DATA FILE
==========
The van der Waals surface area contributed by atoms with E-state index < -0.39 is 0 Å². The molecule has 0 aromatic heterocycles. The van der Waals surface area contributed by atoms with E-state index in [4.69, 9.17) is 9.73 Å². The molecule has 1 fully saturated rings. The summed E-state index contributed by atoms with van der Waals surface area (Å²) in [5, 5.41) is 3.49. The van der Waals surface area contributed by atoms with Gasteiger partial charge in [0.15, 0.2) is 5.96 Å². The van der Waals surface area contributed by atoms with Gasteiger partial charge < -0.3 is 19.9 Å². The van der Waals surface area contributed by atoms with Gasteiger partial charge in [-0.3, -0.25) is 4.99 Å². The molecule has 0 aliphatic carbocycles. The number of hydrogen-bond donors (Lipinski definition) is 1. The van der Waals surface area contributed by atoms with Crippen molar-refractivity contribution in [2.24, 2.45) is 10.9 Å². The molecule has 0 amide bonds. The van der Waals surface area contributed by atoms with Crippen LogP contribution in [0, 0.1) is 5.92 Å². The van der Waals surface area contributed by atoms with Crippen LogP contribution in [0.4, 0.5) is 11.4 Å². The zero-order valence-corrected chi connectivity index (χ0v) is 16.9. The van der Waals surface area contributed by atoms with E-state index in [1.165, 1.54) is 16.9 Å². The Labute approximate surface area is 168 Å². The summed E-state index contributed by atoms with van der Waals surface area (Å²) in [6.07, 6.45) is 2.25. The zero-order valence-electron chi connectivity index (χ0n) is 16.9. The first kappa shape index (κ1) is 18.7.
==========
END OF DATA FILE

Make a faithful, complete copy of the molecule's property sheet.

The van der Waals surface area contributed by atoms with E-state index < -0.39 is 0 Å². The molecule has 0 aromatic heterocycles. The van der Waals surface area contributed by atoms with E-state index in [4.69, 9.17) is 9.73 Å². The molecule has 1 fully saturated rings. The summed E-state index contributed by atoms with van der Waals surface area (Å²) in [5, 5.41) is 3.49. The van der Waals surface area contributed by atoms with Gasteiger partial charge in [0.15, 0.2) is 5.96 Å². The van der Waals surface area contributed by atoms with Gasteiger partial charge < -0.3 is 19.9 Å². The van der Waals surface area contributed by atoms with Gasteiger partial charge in [-0.3, -0.25) is 4.99 Å². The molecule has 0 aliphatic carbocycles. The number of hydrogen-bond donors (Lipinski definition) is 1. The van der Waals surface area contributed by atoms with Crippen molar-refractivity contribution in [2.24, 2.45) is 10.9 Å². The molecule has 0 amide bonds. The van der Waals surface area contributed by atoms with Crippen LogP contribution in [0, 0.1) is 5.92 Å². The van der Waals surface area contributed by atoms with Crippen LogP contribution in [0.4, 0.5) is 11.4 Å². The zero-order valence-corrected chi connectivity index (χ0v) is 16.9. The van der Waals surface area contributed by atoms with E-state index in [1.165, 1.54) is 16.9 Å². The Labute approximate surface area is 168 Å². The summed E-state index contributed by atoms with van der Waals surface area (Å²) in [6.07, 6.45) is 2.25. The zero-order valence-electron chi connectivity index (χ0n) is 16.9. The first kappa shape index (κ1) is 18.7.